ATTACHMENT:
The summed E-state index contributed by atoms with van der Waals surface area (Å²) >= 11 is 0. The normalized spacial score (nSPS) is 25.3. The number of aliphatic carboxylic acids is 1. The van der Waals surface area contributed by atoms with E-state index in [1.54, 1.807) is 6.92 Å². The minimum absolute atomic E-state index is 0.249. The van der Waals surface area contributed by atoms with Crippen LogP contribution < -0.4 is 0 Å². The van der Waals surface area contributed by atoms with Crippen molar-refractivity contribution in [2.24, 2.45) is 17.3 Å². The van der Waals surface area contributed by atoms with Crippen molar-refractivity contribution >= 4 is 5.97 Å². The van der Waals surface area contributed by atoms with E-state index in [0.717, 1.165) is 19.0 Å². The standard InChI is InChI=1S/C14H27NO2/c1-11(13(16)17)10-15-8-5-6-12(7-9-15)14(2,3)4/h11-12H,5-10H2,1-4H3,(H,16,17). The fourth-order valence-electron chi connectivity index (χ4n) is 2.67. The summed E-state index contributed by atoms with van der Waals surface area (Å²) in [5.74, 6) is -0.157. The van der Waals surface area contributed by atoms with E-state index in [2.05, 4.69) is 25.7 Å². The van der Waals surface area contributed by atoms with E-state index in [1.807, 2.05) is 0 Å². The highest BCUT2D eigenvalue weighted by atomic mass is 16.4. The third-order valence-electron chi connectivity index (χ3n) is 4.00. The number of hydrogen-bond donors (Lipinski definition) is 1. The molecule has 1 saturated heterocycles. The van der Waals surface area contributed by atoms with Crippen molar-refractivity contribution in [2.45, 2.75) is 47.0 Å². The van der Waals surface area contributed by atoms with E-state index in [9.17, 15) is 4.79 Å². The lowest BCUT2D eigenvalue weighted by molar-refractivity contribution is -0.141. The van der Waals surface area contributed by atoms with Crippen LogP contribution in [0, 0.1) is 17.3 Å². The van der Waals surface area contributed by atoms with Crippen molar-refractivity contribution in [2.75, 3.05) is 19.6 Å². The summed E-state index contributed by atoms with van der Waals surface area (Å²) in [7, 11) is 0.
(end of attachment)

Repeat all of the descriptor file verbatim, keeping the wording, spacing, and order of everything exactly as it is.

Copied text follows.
The summed E-state index contributed by atoms with van der Waals surface area (Å²) >= 11 is 0. The normalized spacial score (nSPS) is 25.3. The number of aliphatic carboxylic acids is 1. The van der Waals surface area contributed by atoms with E-state index in [1.54, 1.807) is 6.92 Å². The minimum absolute atomic E-state index is 0.249. The van der Waals surface area contributed by atoms with Crippen LogP contribution < -0.4 is 0 Å². The van der Waals surface area contributed by atoms with Crippen molar-refractivity contribution in [2.24, 2.45) is 17.3 Å². The van der Waals surface area contributed by atoms with Crippen molar-refractivity contribution >= 4 is 5.97 Å². The van der Waals surface area contributed by atoms with E-state index in [0.717, 1.165) is 19.0 Å². The standard InChI is InChI=1S/C14H27NO2/c1-11(13(16)17)10-15-8-5-6-12(7-9-15)14(2,3)4/h11-12H,5-10H2,1-4H3,(H,16,17). The fourth-order valence-electron chi connectivity index (χ4n) is 2.67. The summed E-state index contributed by atoms with van der Waals surface area (Å²) in [5.74, 6) is -0.157. The van der Waals surface area contributed by atoms with E-state index in [2.05, 4.69) is 25.7 Å². The van der Waals surface area contributed by atoms with E-state index in [1.807, 2.05) is 0 Å². The highest BCUT2D eigenvalue weighted by atomic mass is 16.4. The third-order valence-electron chi connectivity index (χ3n) is 4.00. The number of hydrogen-bond donors (Lipinski definition) is 1. The molecule has 1 saturated heterocycles. The van der Waals surface area contributed by atoms with Crippen molar-refractivity contribution in [2.45, 2.75) is 47.0 Å². The van der Waals surface area contributed by atoms with E-state index in [9.17, 15) is 4.79 Å². The lowest BCUT2D eigenvalue weighted by molar-refractivity contribution is -0.141. The van der Waals surface area contributed by atoms with Crippen LogP contribution in [0, 0.1) is 17.3 Å². The van der Waals surface area contributed by atoms with Crippen molar-refractivity contribution in [2.75, 3.05) is 19.6 Å². The summed E-state index contributed by atoms with van der Waals surface area (Å²) in [7, 11) is 0.